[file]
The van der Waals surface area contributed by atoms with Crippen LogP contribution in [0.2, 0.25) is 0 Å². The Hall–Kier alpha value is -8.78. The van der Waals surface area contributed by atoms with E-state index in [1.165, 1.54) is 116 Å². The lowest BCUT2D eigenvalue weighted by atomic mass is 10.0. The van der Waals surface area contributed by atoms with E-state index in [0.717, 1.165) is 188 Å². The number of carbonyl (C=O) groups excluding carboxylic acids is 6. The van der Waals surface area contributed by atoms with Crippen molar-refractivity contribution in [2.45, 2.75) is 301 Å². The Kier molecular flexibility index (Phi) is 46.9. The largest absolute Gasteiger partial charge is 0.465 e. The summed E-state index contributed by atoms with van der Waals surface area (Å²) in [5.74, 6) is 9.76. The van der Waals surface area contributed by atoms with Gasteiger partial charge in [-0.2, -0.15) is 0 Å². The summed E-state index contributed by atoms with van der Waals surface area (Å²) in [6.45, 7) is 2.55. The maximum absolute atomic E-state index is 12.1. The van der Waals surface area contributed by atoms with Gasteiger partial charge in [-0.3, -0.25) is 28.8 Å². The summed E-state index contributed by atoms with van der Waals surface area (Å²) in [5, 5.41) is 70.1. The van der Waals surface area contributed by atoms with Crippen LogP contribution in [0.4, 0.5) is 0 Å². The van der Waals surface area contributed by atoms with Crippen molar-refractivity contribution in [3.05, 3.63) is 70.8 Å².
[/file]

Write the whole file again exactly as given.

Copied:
The van der Waals surface area contributed by atoms with Crippen LogP contribution in [0.2, 0.25) is 0 Å². The Hall–Kier alpha value is -8.78. The van der Waals surface area contributed by atoms with E-state index in [1.165, 1.54) is 116 Å². The lowest BCUT2D eigenvalue weighted by atomic mass is 10.0. The van der Waals surface area contributed by atoms with E-state index in [0.717, 1.165) is 188 Å². The number of carbonyl (C=O) groups excluding carboxylic acids is 6. The van der Waals surface area contributed by atoms with Crippen molar-refractivity contribution in [2.45, 2.75) is 301 Å². The Kier molecular flexibility index (Phi) is 46.9. The largest absolute Gasteiger partial charge is 0.465 e. The summed E-state index contributed by atoms with van der Waals surface area (Å²) in [5.74, 6) is 9.76. The van der Waals surface area contributed by atoms with Gasteiger partial charge in [-0.2, -0.15) is 0 Å². The summed E-state index contributed by atoms with van der Waals surface area (Å²) in [6.45, 7) is 2.55. The maximum absolute atomic E-state index is 12.1. The van der Waals surface area contributed by atoms with Gasteiger partial charge in [-0.3, -0.25) is 28.8 Å². The summed E-state index contributed by atoms with van der Waals surface area (Å²) in [5, 5.41) is 70.1. The van der Waals surface area contributed by atoms with Crippen LogP contribution in [0.4, 0.5) is 0 Å². The van der Waals surface area contributed by atoms with Crippen molar-refractivity contribution in [3.05, 3.63) is 70.8 Å².